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  Antara 27 Feb 07
Indonesia to lose rp2.39 trillion annually if sand exports to S'pore continue

Straits Times 18 Feb 07
Indonesia acts to curb smuggling of sand to Singapore
By Salim Osman, Indonesian Correspondent

Jakarta Post 17 Feb 07
Officials struggle with Batam sand smuggling
Fadli, The Jakarta Post, Batam

Business Times 8 Feb 07
Indon navy seizes sand barges for breaching deadline: report

The Jakarta Post 3 Feb 07
Govt to boost security to enforce sand export ban
Fadli, The Jakarta Post

Batam The government will beef up sea security between Indonesia and Singapore to enforce a ministerial decree banning the export of sand. Chief executive of the Maritime Security Coordinating Board, Vice Admiral Djoko Sumaryono, told The Jakarta Post

The Indonesian Navy, the customs office and police will join forces for the security measure. The Trade Ministerial ban was issued on Jan. 22 and will come into effect on Feb. 6.

"The Navy, customs and police will tighten security in sea border areas between Indonesia and Singapore once the decree is in effect, preventing sand being smuggled out of the country," said Djoko, who was formerly a secretary to the coordinating minister for politics and security.

He was in Batam, Riau province to meet provincial administration officials, community figures and sand exporters to familiarize them with the ban. He said the government would take strong action against those smuggling Indonesian sand overseas, and ordered security personnel to be on high alert.

"The serious environmental damage caused by sand mining is the main reason why Indonesia is stopping sand exports," said Djoko.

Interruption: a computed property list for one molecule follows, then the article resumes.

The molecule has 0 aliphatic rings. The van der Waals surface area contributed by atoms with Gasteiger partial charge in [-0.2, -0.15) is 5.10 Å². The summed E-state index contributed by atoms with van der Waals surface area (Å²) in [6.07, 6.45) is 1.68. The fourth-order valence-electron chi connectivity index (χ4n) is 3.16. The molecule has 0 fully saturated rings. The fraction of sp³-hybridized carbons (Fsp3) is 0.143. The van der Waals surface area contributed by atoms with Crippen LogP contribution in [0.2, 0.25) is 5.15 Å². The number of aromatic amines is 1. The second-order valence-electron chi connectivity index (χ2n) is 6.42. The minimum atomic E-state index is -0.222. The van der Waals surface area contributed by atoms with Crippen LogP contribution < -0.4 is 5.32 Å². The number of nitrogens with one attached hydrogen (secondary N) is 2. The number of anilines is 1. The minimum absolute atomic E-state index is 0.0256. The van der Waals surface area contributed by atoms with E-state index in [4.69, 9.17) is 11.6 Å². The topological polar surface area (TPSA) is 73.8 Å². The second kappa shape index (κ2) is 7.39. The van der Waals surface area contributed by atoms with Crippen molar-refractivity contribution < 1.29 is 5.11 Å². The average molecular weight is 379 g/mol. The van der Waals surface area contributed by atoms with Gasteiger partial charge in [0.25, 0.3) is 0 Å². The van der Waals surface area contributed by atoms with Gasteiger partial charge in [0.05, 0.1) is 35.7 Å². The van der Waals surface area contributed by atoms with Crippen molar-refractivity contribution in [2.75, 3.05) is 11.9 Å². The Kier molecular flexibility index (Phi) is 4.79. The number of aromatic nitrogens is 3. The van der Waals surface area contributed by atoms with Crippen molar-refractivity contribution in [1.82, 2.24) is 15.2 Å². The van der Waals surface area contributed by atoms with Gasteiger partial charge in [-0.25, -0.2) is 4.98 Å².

Djoko said the ban was a response to Singapore's indecisiveness in signing a border pact with Indonesia and the failure to reach a resolution in bilateral talks on the extradition of legal suspects.

The Trade Ministry's director general of international trade, Diah Maulidah, told sand exporters that the ban would be evaluated within six months or one year.

"The policy is not irrevocable because it could be reviewed if needed. The ban on sand exports is also in line with various aspects of streamlining in the sector, such as in pricing and export volume," Diah told coastal sand exporters at the Nongsa Point Marina in Batam.

The ministry, she said, is also confused by the Riau administration's stand on the coastal sand export policy.

Riau Islands Governor Ismeth Abdullah wrote a letter to Vice President Jusuf Kalla in November last year recommending he halt the export of coastal sand. However, following the ban, the governor sent a letter to the trade minister saying the province was against the policy, arguing it could lessen the province's regional initiated income.